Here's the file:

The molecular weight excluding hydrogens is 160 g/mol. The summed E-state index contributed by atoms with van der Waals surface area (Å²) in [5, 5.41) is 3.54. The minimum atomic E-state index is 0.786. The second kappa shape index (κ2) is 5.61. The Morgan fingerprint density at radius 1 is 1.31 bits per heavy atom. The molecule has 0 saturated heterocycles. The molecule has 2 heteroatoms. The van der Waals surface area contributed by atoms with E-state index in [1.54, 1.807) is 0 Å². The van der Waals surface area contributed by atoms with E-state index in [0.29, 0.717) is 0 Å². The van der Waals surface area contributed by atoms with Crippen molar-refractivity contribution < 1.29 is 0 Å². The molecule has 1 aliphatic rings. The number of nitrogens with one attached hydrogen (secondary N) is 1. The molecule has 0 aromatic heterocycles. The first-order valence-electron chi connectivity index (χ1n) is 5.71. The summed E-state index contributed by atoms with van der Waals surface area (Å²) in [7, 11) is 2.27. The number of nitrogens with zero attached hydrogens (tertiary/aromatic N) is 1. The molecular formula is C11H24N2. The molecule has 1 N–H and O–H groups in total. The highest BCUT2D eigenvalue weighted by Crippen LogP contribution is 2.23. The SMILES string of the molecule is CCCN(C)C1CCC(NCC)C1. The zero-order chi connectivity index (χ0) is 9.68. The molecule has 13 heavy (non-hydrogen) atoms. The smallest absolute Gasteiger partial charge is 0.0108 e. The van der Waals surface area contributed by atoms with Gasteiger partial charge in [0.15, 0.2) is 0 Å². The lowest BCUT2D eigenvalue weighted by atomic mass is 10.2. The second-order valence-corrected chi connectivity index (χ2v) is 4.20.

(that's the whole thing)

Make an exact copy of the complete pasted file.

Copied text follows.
The molecular weight excluding hydrogens is 160 g/mol. The summed E-state index contributed by atoms with van der Waals surface area (Å²) in [5, 5.41) is 3.54. The minimum atomic E-state index is 0.786. The second kappa shape index (κ2) is 5.61. The Morgan fingerprint density at radius 1 is 1.31 bits per heavy atom. The molecule has 0 saturated heterocycles. The molecule has 2 heteroatoms. The van der Waals surface area contributed by atoms with E-state index in [1.54, 1.807) is 0 Å². The van der Waals surface area contributed by atoms with E-state index in [0.29, 0.717) is 0 Å². The van der Waals surface area contributed by atoms with Crippen molar-refractivity contribution < 1.29 is 0 Å². The molecule has 1 aliphatic rings. The number of nitrogens with one attached hydrogen (secondary N) is 1. The molecule has 0 aromatic heterocycles. The first-order valence-electron chi connectivity index (χ1n) is 5.71. The summed E-state index contributed by atoms with van der Waals surface area (Å²) in [7, 11) is 2.27. The number of nitrogens with zero attached hydrogens (tertiary/aromatic N) is 1. The molecular formula is C11H24N2. The molecule has 1 N–H and O–H groups in total. The highest BCUT2D eigenvalue weighted by Crippen LogP contribution is 2.23. The SMILES string of the molecule is CCCN(C)C1CCC(NCC)C1. The zero-order chi connectivity index (χ0) is 9.68. The molecule has 13 heavy (non-hydrogen) atoms. The smallest absolute Gasteiger partial charge is 0.0108 e. The van der Waals surface area contributed by atoms with Gasteiger partial charge in [0.15, 0.2) is 0 Å². The lowest BCUT2D eigenvalue weighted by atomic mass is 10.2. The second-order valence-corrected chi connectivity index (χ2v) is 4.20.